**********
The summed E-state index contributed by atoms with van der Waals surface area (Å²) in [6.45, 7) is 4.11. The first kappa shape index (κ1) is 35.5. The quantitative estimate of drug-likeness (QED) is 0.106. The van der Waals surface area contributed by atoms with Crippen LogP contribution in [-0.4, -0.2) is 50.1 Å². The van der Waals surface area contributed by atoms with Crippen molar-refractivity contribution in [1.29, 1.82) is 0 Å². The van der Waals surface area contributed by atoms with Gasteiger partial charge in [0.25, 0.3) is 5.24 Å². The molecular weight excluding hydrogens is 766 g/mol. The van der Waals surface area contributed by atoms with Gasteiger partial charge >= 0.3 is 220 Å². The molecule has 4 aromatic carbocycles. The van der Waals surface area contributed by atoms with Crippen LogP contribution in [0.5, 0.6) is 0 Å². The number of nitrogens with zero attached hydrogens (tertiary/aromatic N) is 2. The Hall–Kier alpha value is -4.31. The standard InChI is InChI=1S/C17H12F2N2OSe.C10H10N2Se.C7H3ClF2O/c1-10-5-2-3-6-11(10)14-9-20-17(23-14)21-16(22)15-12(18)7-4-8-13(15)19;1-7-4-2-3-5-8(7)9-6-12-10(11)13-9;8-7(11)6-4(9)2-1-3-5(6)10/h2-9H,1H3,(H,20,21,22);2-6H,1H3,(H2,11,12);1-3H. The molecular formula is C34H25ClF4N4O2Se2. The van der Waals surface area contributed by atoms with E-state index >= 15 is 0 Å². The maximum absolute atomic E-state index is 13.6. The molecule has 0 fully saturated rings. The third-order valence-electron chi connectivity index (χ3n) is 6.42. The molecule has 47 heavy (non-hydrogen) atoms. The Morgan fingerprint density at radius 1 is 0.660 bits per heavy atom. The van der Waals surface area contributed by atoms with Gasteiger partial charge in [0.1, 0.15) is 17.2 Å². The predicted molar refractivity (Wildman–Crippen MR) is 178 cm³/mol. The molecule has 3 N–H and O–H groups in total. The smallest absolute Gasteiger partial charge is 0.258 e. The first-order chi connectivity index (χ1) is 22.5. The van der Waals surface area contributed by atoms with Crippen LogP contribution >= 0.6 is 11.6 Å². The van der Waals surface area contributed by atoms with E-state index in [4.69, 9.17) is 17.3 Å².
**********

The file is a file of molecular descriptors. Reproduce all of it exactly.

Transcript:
The summed E-state index contributed by atoms with van der Waals surface area (Å²) in [6.45, 7) is 4.11. The first kappa shape index (κ1) is 35.5. The quantitative estimate of drug-likeness (QED) is 0.106. The van der Waals surface area contributed by atoms with Crippen LogP contribution in [-0.4, -0.2) is 50.1 Å². The van der Waals surface area contributed by atoms with Crippen molar-refractivity contribution in [1.29, 1.82) is 0 Å². The van der Waals surface area contributed by atoms with Gasteiger partial charge in [0.25, 0.3) is 5.24 Å². The molecular weight excluding hydrogens is 766 g/mol. The van der Waals surface area contributed by atoms with Gasteiger partial charge >= 0.3 is 220 Å². The molecule has 4 aromatic carbocycles. The van der Waals surface area contributed by atoms with Crippen LogP contribution in [0.5, 0.6) is 0 Å². The number of nitrogens with zero attached hydrogens (tertiary/aromatic N) is 2. The Hall–Kier alpha value is -4.31. The standard InChI is InChI=1S/C17H12F2N2OSe.C10H10N2Se.C7H3ClF2O/c1-10-5-2-3-6-11(10)14-9-20-17(23-14)21-16(22)15-12(18)7-4-8-13(15)19;1-7-4-2-3-5-8(7)9-6-12-10(11)13-9;8-7(11)6-4(9)2-1-3-5(6)10/h2-9H,1H3,(H,20,21,22);2-6H,1H3,(H2,11,12);1-3H. The molecular formula is C34H25ClF4N4O2Se2. The van der Waals surface area contributed by atoms with E-state index >= 15 is 0 Å². The maximum absolute atomic E-state index is 13.6. The molecule has 0 fully saturated rings. The third-order valence-electron chi connectivity index (χ3n) is 6.42. The molecule has 47 heavy (non-hydrogen) atoms. The Morgan fingerprint density at radius 1 is 0.660 bits per heavy atom. The van der Waals surface area contributed by atoms with Gasteiger partial charge in [0.1, 0.15) is 17.2 Å². The predicted molar refractivity (Wildman–Crippen MR) is 178 cm³/mol. The molecule has 3 N–H and O–H groups in total. The smallest absolute Gasteiger partial charge is 0.258 e. The first-order chi connectivity index (χ1) is 22.5. The van der Waals surface area contributed by atoms with Crippen LogP contribution >= 0.6 is 11.6 Å². The van der Waals surface area contributed by atoms with E-state index in [4.69, 9.17) is 17.3 Å².